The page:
By Katherine Gregg,
PROVIDENCE, R.I. – Most of the inaugural speeches that U.S. Sen. Jack Reed recalls hearing in the past were “conscious efforts to bring the country together and celebrate Democracy” after more-or-less bruising elections.
Not so on this Inauguration Day, according to Democrat Reed of Rhode Island who was there.
Reed said the campaign-like speech that new President Donald J. Trump gave after taking the oath of office lacked the “usual modesty and humility” of past speeches by newly inaugurated presidents facing “the incredible responsibilities of the office, and asking for the help of all Americans.”
He said it was, to his ears, “harsh in its terms…strident…belligerent…hyperbolic…[and] egocentric.”
As an example, Reed cited Trump’s “hyperbolic” statement: “This American carnage stops right here and stops right now.”
“Rather extreme,” said Reed. “We have serious challenges…but we are coming off of over 70 months of strong job growth. We are beginning to see wage growth. There is a lot more to be done, but I think that was a little more hyperbole than was in order.”
Reed said he was also struck by Trump’s “two simple rules: buy American and hire American.”
“His investment career suggests that he didn’t do those things. He used foreign material to build casinos, and there’s I think verified reports of using people from overseas to do work. So, again, it seemed to be: do what I say not what I’ve done.”
Reed said Trump must also know that his repetition of the phrase “America First” – and the echoes it evokes of aviator Charles Lindbergh and U.S. isolationism – may be “interpreted by our allies as a departure from a policy that has given us a great deal of … leverage in the world…”
That phrase, he said complicates “our ability to help allies [and] deter as well as help defeat threats to the United States.”
U.S. Rep. David Cicilline, D-R.I., said: “Sadly, I think President Trump squandered an opportunity to reach out to the majority of Americans who didn’t vote for him last November with a strong message that would have helped to unite our country.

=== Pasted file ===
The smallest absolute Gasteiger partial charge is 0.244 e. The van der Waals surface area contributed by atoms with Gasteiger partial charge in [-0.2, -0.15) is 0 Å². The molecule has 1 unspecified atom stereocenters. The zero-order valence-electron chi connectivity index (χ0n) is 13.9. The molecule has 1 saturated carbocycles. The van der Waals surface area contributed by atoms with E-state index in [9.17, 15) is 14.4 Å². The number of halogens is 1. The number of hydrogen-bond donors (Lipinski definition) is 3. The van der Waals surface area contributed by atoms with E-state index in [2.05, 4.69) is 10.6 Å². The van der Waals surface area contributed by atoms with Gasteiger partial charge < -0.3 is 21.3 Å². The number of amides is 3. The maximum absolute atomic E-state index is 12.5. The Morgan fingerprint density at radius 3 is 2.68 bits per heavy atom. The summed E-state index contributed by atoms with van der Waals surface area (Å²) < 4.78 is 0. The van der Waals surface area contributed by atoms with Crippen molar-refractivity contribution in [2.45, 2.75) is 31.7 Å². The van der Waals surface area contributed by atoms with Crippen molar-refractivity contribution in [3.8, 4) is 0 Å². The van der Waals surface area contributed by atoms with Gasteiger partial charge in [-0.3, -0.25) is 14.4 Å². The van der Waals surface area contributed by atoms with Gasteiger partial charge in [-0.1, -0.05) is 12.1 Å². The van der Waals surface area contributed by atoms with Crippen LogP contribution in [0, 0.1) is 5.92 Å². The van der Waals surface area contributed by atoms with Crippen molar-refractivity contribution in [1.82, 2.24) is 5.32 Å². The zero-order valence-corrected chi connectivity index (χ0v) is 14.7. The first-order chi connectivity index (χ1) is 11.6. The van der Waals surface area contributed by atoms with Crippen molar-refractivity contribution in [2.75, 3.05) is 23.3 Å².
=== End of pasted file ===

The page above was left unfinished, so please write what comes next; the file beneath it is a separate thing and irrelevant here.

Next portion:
“Instead, he doubled down on divisive rhetoric, false bravado, and gaudy promises that have no basis in reality. The President painted an unnecessarily dark and negative picture of America.”
“I will continue working with members of both parties to deliver results for Rhode Island. I hope President Trump will do the same,” Cicilline said. But if he “continue(s) down the path he started today, dividing Americans and offering empty promises instead of real solutions, then I will continue to fight him every step of the way.”
U.S. Sen. Sheldon Whitehouse added:
“As we observe the peaceful transfer of power, I’m grateful today to President Obama for his service to our country, and for the unfailing dignity and grace he and his family brought to the White House.”
“Leader Schumer today shared with our nation the noble words of Smithfield-born Sullivan Ballou, Major of the Second Rhode Island Volunteer Infantry, made famous in Ken Burns’ PBS series, “The Civil War.” Major Ballou, who was killed in action shortly after writing that beautiful letter, described a love of country so strong that it justified great sacrifice to heal its deep divisions.”
“Our new President’s dark inaugural speech did little to inspire hope that he is ready to bring our nation together. I will work to find areas of common ground with the President where they serve the interests of Rhode Islanders, but I plan to hold him to his election night promise to be a “president for all Americans.”
“I will stand up at every turn for the freedoms and values secured by Americans like Sullivan Ballou. Those shared values are what have for centuries made our nation a beacon in the world.”
But Reed said he planned to vote, later Friday, in the U.S. Senate for two of Trump’s nominees who he views as good choices: retired General James N. Mattis as the next U.S. Secretary of Defense and retired Marine Gen. John Kelly as secretary of the Department of Homeland Security.
U.S. Rep. James Langevin, meanwhile, chose to focus on Trump’s comments about “investments in infrastructure and the American workforce…I am hopeful that these are examples of issues on which we can find bipartisan cooperation. The devil is in the details, though, so it remains to be seen where we may find common ground.”
“The most important takeaway, for me, today, is that it’s time to get back to work. The promise of this nation is that all people are created and treated equally, regardless of race, religion, sexual orientation or identity, or disability. Ensuring equal opportunity for all is essential to our democracy, and I look forward to tomorrow’s Women’s March in Providence to hear from my constituents about their ideas for how best to preserve that promise.”